Airport Authority Offers Federal Workers Free Lunches During Government Shutdown

Cornelia Mascio
Gennaio 12, 2019

A union that represents thousands of US air traffic controllers filed a lawsuit against the federal government on Friday claiming its failure to pay the workers during an ongoing partial government shutdown could endanger the safety of passengers.

TSA has downplayed reports that a rise in airport screeners calling out sick - or even quitting their jobs - has led to long lines at security.

As "essential" federal employees, TSA agents have been showing up for work without payment for almost a month at one of the lowest paying and most thankless jobs in the airport industry, according to Money.

The lawsuit is at least the third filed by a union on behalf of federal employees who have not been paid during the shutdown, which began December 22.

Among the problems Thomas foresaw if the government didn't reopen soon was increased wait times for travelers.

Aviation unions, airport and airline officials and lawmakers will hold a rally on Thursday outside Congress urging an end to the shutdown. There are 51,000 airport security officers, and he said the agency has brought on hundreds of new ones. It screened 1.73 million passengers and 99.9 percent of passengers waited less than 30 minutes, the TSA said.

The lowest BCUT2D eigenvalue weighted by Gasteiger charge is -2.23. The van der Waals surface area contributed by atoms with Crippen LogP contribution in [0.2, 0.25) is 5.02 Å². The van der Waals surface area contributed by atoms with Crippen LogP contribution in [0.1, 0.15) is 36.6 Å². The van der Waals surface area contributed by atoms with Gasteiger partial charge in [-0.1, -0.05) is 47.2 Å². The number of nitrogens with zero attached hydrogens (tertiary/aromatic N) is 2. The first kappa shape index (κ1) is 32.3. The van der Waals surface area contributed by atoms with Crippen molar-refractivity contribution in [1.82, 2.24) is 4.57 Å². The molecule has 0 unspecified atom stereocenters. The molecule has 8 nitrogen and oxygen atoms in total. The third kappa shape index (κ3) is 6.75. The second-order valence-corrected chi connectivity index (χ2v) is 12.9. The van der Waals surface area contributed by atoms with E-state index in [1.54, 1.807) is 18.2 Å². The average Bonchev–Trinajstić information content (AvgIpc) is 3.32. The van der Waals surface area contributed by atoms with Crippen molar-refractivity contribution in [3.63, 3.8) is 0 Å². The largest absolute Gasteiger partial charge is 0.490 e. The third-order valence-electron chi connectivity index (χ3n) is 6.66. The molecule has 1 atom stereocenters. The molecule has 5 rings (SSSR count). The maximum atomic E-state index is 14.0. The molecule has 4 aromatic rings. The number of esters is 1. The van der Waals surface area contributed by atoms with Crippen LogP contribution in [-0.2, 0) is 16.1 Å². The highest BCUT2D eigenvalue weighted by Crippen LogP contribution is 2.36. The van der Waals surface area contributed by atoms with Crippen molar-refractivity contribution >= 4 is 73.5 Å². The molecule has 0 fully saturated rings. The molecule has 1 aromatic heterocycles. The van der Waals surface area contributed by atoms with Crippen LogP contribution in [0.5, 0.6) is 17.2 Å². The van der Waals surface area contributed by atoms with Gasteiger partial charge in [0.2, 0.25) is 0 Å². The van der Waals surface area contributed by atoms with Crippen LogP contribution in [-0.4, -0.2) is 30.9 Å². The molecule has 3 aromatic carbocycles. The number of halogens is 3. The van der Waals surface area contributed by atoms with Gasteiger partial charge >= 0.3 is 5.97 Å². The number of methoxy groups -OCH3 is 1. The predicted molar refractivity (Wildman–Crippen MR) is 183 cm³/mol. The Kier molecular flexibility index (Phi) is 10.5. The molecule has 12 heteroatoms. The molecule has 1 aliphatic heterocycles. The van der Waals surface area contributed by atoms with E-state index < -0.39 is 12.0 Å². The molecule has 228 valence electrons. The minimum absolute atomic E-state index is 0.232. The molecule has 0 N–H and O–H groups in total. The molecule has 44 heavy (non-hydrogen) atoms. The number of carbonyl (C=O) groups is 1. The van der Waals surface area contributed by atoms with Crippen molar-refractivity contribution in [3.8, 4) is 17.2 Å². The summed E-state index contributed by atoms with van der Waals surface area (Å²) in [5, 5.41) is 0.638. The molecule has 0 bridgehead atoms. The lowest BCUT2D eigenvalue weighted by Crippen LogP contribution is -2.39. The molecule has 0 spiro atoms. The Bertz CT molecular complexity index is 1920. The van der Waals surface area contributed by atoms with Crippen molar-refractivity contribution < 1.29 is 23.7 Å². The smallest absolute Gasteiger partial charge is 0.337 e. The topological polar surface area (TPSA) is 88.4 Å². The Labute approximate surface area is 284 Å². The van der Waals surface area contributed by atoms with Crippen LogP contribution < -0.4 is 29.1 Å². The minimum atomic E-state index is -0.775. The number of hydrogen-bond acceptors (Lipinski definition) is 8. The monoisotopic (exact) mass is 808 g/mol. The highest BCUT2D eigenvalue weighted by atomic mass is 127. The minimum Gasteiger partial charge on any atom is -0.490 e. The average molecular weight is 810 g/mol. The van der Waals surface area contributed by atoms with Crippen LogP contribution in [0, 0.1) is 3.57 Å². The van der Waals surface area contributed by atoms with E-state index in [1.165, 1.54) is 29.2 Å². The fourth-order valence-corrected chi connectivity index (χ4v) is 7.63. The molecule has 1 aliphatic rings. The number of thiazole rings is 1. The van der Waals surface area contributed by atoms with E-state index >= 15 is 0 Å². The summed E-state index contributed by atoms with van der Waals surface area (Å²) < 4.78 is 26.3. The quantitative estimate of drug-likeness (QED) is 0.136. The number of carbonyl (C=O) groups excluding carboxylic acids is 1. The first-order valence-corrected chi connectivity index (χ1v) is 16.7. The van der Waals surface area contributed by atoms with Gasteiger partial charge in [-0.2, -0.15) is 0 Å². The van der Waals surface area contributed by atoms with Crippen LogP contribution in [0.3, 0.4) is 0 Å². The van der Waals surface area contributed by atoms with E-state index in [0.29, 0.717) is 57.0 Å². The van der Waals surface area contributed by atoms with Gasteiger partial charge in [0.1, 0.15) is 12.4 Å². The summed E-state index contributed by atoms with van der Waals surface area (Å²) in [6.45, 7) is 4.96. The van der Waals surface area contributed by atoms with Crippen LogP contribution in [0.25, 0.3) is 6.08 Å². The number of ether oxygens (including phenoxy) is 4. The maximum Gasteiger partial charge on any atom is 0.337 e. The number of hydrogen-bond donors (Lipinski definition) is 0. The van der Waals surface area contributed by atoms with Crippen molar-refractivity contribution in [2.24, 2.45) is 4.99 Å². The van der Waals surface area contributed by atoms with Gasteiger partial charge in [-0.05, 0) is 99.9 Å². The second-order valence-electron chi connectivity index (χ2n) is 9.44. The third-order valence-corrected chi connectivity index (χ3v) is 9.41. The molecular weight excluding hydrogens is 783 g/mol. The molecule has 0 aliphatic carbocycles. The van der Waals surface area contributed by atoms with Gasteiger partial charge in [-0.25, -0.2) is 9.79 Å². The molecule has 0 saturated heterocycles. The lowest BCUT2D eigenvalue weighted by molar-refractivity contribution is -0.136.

"Yesterday, Jan 9, 2019, TSA experienced a rate of 5 per cent compared to a 3.6 per cent unscheduled absence rate one year ago on Jan 9, 2018", it said, lauding "the more than 51,000 officers across the country (who) remain focused on the mission".

TSA spokesman Michael Bilello said the organisation was hiring officers and working on contingency plans in case the shutdown lasted beyond today, when officers would miss their first pay cheques since the shutdown began on Dec 22.

"TSA officers are among the lowest paid federal employees, with many living paycheck-to-paycheck", Thompson wrote.

As the federal government shutdown continues through its third week, airport workers are getting hit hard as they are expected to work without a paycheck.

The air traffic controllers are also organizing a leafleting effort appealing directly to passengers at airports across the country, including in Dallas Atlanta, Seattle and Portland, Ore., as well as at Washington Dulles International Airport in Virginia, a union official said.

If a significant number of controllers missed work, the Federal Aviation Administration could be forced to extend the amount of time between takeoffs and landings, which could delay travel, it said.

The FAA closed its training academy in Oklahoma City for new air traffic controller hires.

NATCA President Paul Rinaldi said controllers often must work overtime and six-day weeks at short-staffed locations.

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